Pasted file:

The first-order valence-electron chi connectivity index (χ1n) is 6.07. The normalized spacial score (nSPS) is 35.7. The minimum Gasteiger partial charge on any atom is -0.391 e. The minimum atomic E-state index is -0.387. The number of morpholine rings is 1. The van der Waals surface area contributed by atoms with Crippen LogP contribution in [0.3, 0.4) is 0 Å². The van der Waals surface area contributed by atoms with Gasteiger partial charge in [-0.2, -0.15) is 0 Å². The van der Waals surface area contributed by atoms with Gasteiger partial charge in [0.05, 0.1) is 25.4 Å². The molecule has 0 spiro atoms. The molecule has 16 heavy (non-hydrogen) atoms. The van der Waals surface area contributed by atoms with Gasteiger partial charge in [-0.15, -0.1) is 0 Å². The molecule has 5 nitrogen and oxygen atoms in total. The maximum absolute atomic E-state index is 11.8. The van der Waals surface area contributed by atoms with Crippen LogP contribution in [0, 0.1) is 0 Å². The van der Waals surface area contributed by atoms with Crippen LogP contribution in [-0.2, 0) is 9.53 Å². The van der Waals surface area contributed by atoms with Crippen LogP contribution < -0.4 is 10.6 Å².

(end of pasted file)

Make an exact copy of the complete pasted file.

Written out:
The first-order valence-electron chi connectivity index (χ1n) is 6.07. The normalized spacial score (nSPS) is 35.7. The minimum Gasteiger partial charge on any atom is -0.391 e. The minimum atomic E-state index is -0.387. The number of morpholine rings is 1. The van der Waals surface area contributed by atoms with Crippen LogP contribution in [0.3, 0.4) is 0 Å². The van der Waals surface area contributed by atoms with Gasteiger partial charge in [-0.2, -0.15) is 0 Å². The van der Waals surface area contributed by atoms with Gasteiger partial charge in [0.05, 0.1) is 25.4 Å². The molecule has 0 spiro atoms. The molecule has 16 heavy (non-hydrogen) atoms. The van der Waals surface area contributed by atoms with Gasteiger partial charge in [-0.15, -0.1) is 0 Å². The molecule has 5 nitrogen and oxygen atoms in total. The maximum absolute atomic E-state index is 11.8. The van der Waals surface area contributed by atoms with Crippen LogP contribution in [0, 0.1) is 0 Å². The van der Waals surface area contributed by atoms with Crippen LogP contribution in [-0.2, 0) is 9.53 Å². The van der Waals surface area contributed by atoms with Crippen LogP contribution < -0.4 is 10.6 Å².